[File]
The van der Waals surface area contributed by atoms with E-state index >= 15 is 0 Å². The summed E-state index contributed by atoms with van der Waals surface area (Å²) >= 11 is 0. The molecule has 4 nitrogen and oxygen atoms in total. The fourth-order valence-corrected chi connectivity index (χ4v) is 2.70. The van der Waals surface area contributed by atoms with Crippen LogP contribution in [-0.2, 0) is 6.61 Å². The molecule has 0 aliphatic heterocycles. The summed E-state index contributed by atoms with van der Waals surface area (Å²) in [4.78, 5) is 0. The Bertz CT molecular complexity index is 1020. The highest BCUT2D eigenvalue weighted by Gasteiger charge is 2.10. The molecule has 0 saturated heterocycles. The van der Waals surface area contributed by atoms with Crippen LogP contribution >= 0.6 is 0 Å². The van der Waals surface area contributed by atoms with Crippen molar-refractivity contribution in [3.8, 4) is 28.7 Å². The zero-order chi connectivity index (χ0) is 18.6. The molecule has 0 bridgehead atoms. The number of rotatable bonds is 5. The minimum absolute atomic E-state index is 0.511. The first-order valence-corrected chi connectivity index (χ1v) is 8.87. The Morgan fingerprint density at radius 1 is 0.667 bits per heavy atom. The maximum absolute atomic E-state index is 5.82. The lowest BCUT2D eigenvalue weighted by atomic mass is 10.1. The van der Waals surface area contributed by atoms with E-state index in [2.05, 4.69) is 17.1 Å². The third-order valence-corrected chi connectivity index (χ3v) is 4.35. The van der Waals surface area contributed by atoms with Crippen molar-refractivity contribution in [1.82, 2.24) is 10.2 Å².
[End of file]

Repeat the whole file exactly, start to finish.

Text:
The van der Waals surface area contributed by atoms with E-state index >= 15 is 0 Å². The summed E-state index contributed by atoms with van der Waals surface area (Å²) >= 11 is 0. The molecule has 4 nitrogen and oxygen atoms in total. The fourth-order valence-corrected chi connectivity index (χ4v) is 2.70. The van der Waals surface area contributed by atoms with Crippen LogP contribution in [-0.2, 0) is 6.61 Å². The molecule has 0 aliphatic heterocycles. The summed E-state index contributed by atoms with van der Waals surface area (Å²) in [4.78, 5) is 0. The Bertz CT molecular complexity index is 1020. The highest BCUT2D eigenvalue weighted by Gasteiger charge is 2.10. The molecule has 0 saturated heterocycles. The van der Waals surface area contributed by atoms with Crippen LogP contribution >= 0.6 is 0 Å². The van der Waals surface area contributed by atoms with Crippen molar-refractivity contribution in [3.8, 4) is 28.7 Å². The zero-order chi connectivity index (χ0) is 18.6. The molecule has 0 bridgehead atoms. The number of rotatable bonds is 5. The minimum absolute atomic E-state index is 0.511. The first-order valence-corrected chi connectivity index (χ1v) is 8.87. The Morgan fingerprint density at radius 1 is 0.667 bits per heavy atom. The maximum absolute atomic E-state index is 5.82. The lowest BCUT2D eigenvalue weighted by atomic mass is 10.1. The van der Waals surface area contributed by atoms with E-state index in [2.05, 4.69) is 17.1 Å². The third-order valence-corrected chi connectivity index (χ3v) is 4.35. The van der Waals surface area contributed by atoms with Crippen molar-refractivity contribution in [1.82, 2.24) is 10.2 Å².